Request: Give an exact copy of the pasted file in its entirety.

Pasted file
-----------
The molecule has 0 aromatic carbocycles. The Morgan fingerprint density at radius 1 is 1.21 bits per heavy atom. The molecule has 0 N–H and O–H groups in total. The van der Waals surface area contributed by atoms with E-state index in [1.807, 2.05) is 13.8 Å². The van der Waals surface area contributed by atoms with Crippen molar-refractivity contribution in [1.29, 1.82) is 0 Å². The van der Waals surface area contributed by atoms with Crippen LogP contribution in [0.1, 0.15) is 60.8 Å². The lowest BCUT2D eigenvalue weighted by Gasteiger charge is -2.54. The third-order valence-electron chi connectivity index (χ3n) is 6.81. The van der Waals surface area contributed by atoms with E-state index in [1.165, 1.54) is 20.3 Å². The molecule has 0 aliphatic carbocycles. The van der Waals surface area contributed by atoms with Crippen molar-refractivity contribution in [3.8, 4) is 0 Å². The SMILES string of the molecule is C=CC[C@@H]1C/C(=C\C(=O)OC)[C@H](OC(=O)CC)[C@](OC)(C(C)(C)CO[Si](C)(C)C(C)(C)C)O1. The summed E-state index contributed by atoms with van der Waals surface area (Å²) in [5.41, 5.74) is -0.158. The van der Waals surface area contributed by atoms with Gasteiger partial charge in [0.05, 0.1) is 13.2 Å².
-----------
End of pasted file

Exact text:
The molecule has 0 aromatic carbocycles. The Morgan fingerprint density at radius 1 is 1.21 bits per heavy atom. The molecule has 0 N–H and O–H groups in total. The van der Waals surface area contributed by atoms with E-state index in [1.807, 2.05) is 13.8 Å². The van der Waals surface area contributed by atoms with Crippen molar-refractivity contribution in [1.29, 1.82) is 0 Å². The van der Waals surface area contributed by atoms with Crippen LogP contribution in [0.1, 0.15) is 60.8 Å². The lowest BCUT2D eigenvalue weighted by Gasteiger charge is -2.54. The third-order valence-electron chi connectivity index (χ3n) is 6.81. The van der Waals surface area contributed by atoms with E-state index in [1.165, 1.54) is 20.3 Å². The molecule has 0 aliphatic carbocycles. The van der Waals surface area contributed by atoms with Crippen molar-refractivity contribution in [3.8, 4) is 0 Å². The SMILES string of the molecule is C=CC[C@@H]1C/C(=C\C(=O)OC)[C@H](OC(=O)CC)[C@](OC)(C(C)(C)CO[Si](C)(C)C(C)(C)C)O1. The summed E-state index contributed by atoms with van der Waals surface area (Å²) in [5.41, 5.74) is -0.158. The van der Waals surface area contributed by atoms with Gasteiger partial charge in [0.05, 0.1) is 13.2 Å².